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Vaccine Safety: Vaccines Are One of Public Health’s Great Accomplishments


Richard G. Judelsohn

Skeptical Inquirer Volume 31.6, November / December 2007

Over the past decade, the public has been presented with a large amount of information about the safety of vaccines. Among the reasons for this interest is the widespread success of routine, universal immunization of infants and children, beginning in the 1940s. Previously common, dangerous, handicapping, potentially fatal diseases (vaccine-preventable diseases) have been wiped out with this policy (see table on next page). As the last century drew to a close, immunization was declared the greatest public health achievement in the United States in the twentieth century.

The list of licensed and recommended vaccines has been growing, and not just for infants and children. There are now schedules from professional societies, such as the

American Academy of Family Physicians (AAFP) and the American College of Obstetricians and Gynecologists (ACOG), and public agencies (e.g., the U.S. Centers for Disease Control and Prevention–CDC and most state health departments) that indicate what vaccines should be given and when for adolescents, adults, and specific vulnerable populations.

The considerable focus on vaccines and their safety in our information-overloaded society is not surprising, with a surplus of articles in magazines, books, parenting guides, and on the Internet, and stories on radio and television. While these occasionally highlight the benefits of immunization, “No One Got Sick or Died from a Vaccine-Preventable Disease Today” is not a very exciting story, so more often the emphasis in the media is on speculation that a vaccine caused a health problem. Furthermore, the widespread availability of litigation and liberal tort in the U.S. has encouraged lawsuits claiming harm from vaccines. Finally, it’s human nature to assume cause and effect when something bad happens, so a vaccination is an attractive target when administered before the onset of a medical condition.

Unfortunately, most of the public receives a lot of health information from lay sources rather than their physicians. Professional knowledge of immunization is grounded in science—microbiology, immunology, epidemiology, and statistics. Vaccines are licensed by the U.S. Federal Drug Administration (FDA) only when proven safe and effective. Recommendations for use are promulgated by committees of scientific experts composed of academics, clinicians, and other caregivers who are passionately devoted to our citizens’ health and safety. The committees’ conclusions, and the rationale for them, are shared with practicing physicians, who are the most reliable source of information for patients. This process is the foundation that has led to the conclusion that licensed vaccines are safe, and the fears that vaccines are harmful are unfounded.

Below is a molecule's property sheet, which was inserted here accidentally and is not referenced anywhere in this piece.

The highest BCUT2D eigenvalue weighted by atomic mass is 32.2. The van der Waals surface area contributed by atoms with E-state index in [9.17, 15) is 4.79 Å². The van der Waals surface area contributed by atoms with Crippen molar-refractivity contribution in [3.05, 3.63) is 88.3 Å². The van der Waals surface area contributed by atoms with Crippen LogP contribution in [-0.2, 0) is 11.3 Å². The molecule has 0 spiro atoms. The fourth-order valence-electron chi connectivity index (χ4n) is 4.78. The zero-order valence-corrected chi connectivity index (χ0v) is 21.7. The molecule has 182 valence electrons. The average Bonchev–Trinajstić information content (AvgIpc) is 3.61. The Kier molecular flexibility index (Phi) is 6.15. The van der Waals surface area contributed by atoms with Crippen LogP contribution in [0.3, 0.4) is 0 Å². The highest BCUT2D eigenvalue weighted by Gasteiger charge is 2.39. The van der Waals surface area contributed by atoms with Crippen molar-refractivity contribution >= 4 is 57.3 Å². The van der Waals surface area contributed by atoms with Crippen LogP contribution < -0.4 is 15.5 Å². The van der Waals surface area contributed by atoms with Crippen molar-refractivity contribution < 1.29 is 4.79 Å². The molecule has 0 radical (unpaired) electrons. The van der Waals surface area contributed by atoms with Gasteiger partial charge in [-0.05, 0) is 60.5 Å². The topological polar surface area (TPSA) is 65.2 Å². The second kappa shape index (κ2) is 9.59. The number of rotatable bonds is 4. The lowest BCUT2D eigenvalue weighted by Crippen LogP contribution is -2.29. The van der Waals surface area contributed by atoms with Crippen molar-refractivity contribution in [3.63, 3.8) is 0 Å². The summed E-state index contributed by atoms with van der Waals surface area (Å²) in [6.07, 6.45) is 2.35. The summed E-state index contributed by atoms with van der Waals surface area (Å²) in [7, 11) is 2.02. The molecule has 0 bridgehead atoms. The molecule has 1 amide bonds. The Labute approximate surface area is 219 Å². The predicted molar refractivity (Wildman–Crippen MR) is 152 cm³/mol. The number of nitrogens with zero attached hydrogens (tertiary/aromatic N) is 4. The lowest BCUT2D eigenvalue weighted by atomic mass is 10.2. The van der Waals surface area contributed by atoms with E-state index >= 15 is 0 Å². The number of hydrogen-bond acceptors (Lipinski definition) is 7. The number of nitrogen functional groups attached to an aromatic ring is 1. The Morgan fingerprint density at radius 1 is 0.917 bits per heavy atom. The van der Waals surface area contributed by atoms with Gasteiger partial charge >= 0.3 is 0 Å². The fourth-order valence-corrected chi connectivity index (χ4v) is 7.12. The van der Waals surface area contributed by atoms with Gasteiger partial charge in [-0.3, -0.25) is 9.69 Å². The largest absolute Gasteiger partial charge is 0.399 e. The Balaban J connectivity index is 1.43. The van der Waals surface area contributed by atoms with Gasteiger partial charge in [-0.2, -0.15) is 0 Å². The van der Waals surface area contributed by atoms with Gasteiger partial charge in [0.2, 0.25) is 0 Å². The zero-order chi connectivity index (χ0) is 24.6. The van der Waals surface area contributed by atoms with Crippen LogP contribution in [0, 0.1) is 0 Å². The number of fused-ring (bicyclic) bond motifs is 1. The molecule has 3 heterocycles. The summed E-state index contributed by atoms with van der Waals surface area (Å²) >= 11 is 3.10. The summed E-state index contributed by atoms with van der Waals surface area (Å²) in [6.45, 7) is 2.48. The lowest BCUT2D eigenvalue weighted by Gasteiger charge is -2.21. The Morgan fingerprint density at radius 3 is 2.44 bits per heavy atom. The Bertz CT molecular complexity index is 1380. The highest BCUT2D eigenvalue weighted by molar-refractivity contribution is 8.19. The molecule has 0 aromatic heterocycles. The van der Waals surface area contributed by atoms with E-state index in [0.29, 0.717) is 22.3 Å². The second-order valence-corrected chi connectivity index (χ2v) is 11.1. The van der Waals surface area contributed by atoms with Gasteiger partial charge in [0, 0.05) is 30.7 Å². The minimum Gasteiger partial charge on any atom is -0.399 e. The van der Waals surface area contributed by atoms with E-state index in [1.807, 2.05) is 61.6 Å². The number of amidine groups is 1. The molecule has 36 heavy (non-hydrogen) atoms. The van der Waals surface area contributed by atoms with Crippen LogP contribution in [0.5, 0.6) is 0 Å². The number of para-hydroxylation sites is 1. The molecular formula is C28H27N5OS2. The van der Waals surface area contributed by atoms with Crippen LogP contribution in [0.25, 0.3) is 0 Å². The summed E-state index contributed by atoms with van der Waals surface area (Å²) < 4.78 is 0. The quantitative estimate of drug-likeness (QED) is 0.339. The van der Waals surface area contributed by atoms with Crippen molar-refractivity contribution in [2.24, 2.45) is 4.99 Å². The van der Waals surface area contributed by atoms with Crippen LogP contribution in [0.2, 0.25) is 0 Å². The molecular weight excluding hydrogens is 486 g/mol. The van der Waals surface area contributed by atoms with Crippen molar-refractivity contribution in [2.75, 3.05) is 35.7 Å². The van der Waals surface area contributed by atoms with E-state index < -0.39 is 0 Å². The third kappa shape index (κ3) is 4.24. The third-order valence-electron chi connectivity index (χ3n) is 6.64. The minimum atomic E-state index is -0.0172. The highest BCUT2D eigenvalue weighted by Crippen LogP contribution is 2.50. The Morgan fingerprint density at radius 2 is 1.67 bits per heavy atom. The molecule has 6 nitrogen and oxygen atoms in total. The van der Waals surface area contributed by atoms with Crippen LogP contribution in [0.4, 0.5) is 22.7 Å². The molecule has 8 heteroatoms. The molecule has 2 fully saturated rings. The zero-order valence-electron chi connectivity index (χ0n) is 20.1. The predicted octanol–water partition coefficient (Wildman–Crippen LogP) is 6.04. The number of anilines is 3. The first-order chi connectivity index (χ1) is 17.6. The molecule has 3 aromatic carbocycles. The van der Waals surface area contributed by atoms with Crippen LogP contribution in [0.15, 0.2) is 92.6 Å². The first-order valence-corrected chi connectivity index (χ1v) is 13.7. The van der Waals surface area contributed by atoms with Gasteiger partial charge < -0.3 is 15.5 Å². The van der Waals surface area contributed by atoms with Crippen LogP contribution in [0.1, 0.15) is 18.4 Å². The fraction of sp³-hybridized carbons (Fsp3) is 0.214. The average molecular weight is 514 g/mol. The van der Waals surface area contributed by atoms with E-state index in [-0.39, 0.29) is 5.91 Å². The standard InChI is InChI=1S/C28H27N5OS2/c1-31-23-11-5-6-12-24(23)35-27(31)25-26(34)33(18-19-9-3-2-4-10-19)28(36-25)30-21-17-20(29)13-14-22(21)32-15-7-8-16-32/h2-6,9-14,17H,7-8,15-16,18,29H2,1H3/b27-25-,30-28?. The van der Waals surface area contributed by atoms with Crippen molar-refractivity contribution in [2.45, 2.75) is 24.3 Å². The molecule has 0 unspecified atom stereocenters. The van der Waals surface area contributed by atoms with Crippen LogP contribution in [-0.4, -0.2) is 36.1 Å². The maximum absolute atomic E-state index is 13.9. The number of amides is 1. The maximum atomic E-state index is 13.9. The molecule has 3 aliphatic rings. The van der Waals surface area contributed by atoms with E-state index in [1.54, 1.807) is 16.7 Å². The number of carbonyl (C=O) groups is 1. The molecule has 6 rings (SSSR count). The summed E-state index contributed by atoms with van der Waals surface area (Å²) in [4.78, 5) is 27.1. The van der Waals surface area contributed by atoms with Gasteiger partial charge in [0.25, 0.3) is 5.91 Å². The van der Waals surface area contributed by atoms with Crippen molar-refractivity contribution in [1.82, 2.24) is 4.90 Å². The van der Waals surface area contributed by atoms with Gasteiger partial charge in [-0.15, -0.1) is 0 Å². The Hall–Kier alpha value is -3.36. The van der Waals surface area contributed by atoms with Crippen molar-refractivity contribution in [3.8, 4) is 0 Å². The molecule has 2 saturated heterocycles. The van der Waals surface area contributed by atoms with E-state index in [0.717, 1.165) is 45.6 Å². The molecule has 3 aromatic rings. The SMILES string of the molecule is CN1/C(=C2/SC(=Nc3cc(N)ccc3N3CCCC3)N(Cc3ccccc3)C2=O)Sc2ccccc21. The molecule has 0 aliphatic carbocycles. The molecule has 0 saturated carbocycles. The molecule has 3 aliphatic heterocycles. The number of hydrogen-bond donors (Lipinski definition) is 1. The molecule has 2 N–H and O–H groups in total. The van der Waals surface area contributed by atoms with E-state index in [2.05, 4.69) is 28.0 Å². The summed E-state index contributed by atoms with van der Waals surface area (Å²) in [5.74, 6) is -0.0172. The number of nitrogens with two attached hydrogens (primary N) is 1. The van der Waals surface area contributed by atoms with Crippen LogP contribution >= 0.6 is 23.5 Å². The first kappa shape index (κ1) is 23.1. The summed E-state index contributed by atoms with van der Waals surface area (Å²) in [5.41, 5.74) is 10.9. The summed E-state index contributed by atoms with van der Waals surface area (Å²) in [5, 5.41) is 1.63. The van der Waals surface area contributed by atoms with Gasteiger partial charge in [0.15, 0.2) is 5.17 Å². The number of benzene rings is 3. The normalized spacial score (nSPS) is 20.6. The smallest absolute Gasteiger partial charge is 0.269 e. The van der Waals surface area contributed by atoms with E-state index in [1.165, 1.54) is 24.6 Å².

Nevertheless, to address these unfounded fears, these and other groups of scientific experts have undertaken investigations to determine possible relationships between vaccines and autism, asthma, diabetes, multiple sclerosis, SIDS, and other diseases. No studies have yet established a causal link between vaccines and these diseases. For example:


Many of us recall that only two generations ago we had schoolmates who limped or had withered arms due to the paralytic polio they were infected with. That disease is now extinct in the U.S. because of the universal use of polio vaccine. During my training, I cared for children made deaf from measles, infants blind and retarded from rubella, and those who died from bacteria like pneumococcus and meningococcus. With vaccination, those conditions no longer occur. As a physician in my early years of practice, the threat of infection with bacteria called Haemophilus influenza type B (Hib) loomed large for my patients and their families, the outcomes of brain damage or death being distinct possibilities. A vaccine was invented, adopted as policy, and given to U.S. infants and children. I’m pleased to say I no longer worry about Hib infection.

Despite scientific proof and a long track record of vaccine safety, we see public policy based on junk beliefs, misinformation, fear, and mass hysteria. In 2006, a number of legislative bodies passed, and executives signed, bills prohibiting use of vaccines containing thimerosal. From a practical perspective, these restrictions mean little, since all but a few influenza vaccines do not contain thimerosal. But such policies send a bad message: that the vaccines that have virtually eradicated many diseases, constituting one of the greatest public health accomplishments of the past century, are dangerous. Furthermore, these policies denigrate our informed medical and scientific communities. This is a disservice to our citizens and endangers us all.

Richard G. Judelsohn

Richard G. Judelsohn, MD, is Clinical Associate Professor, School of Medicine, University at Buffalo, and Medical Director, Erie County Department of Health.